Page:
MUCH has been made in this truly awful week for our country about the anti-social, inhuman and unforgivable actions of gangs of young people who wreaked havoc on the streets of our country and struck fear into the hearts of so many decent folk.
That those responsible for rioting and looting have a wholly different outlook on life than the rest of us is indisputable.
That we, the decent majority, have a right to see them punished in a way that either reforms them or scares them so much that they keep their brutal behaviour under a leash has got to be a given.
As much has already been said by politicians. Their words will bring some comfort to the British people, but real reassurance can only come from words being put into action.
We need to see now courts taking the hardest-possible line with those convicted of serious offences. However these thugs are punished, it must be in a way that they learn a lesson that they never forget.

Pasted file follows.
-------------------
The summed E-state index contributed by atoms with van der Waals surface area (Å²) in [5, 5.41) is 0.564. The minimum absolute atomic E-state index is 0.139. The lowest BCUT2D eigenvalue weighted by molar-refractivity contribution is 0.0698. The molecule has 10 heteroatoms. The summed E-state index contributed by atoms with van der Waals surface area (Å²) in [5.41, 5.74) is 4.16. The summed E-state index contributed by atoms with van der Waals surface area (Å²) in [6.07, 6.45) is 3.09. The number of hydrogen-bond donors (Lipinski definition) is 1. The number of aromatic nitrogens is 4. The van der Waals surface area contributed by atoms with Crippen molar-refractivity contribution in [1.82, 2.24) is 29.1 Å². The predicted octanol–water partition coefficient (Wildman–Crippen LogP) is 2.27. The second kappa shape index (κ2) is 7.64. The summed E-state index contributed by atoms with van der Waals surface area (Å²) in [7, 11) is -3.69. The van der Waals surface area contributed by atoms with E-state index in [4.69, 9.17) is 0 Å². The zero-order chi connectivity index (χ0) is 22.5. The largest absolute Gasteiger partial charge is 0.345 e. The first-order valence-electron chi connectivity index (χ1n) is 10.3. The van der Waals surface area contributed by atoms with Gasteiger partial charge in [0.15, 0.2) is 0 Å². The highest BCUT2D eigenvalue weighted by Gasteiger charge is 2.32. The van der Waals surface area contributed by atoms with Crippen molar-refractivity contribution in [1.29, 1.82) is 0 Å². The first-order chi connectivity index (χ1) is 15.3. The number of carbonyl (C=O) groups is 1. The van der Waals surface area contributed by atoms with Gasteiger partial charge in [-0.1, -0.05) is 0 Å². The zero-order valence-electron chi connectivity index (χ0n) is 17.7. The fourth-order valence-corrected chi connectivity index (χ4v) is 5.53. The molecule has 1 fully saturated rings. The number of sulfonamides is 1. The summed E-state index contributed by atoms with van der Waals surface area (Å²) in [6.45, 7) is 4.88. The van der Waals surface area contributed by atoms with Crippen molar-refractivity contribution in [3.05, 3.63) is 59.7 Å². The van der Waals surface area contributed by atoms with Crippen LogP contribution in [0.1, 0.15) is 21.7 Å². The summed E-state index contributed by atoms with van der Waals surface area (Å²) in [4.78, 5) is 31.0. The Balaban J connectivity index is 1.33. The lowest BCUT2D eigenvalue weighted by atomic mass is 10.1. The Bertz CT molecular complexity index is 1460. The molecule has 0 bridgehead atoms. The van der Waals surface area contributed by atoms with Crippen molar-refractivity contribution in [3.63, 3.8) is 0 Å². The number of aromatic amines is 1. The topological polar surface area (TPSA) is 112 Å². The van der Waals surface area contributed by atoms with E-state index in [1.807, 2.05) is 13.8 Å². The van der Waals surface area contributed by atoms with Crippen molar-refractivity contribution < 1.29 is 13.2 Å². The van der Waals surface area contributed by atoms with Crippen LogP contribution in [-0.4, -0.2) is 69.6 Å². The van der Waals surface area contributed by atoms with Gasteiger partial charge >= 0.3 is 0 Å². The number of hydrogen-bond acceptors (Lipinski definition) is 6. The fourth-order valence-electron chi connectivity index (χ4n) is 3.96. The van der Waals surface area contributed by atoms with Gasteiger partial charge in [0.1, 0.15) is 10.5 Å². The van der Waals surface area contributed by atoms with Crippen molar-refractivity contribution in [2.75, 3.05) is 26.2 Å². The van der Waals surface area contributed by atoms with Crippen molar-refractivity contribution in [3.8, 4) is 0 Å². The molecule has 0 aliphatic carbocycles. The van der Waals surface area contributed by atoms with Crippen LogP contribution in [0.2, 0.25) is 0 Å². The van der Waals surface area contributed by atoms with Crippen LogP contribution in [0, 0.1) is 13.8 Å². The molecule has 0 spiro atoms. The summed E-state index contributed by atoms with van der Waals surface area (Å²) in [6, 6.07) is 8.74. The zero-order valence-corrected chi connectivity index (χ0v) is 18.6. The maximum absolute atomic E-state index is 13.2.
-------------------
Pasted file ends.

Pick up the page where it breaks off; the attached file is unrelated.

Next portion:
We need also to see those we elected to run our country act decisively to introduce, if necessary, new sanctions against those who trespass against us.
Why not, for instance, withdraw for say 10 years, the passport of anyone convicted of rioting or other serious offences?
Granted, not all thugs go on foreign holidays, but those who do would feel hard the effect of being deprived of the freedom to do so for a long time. Unfair to discriminate against those who commit offences in riots? Okay, extend the new law to cover all serious offences.
The added benefit would be that we no longer inflict on other countries the dregs of our own society.
But within all this, we should remember a crucial point made this week by David Cameron and so many others, namely that the thugs who rioted and looted represent just a small fraction of the young people of this land.
The vast majority are upright citizens like India Campbell-Hall, whose writing prowess we feature today. She is typical of the real teenagers of Britain – and it is for them that we need to resolutely rein in the lawless minority.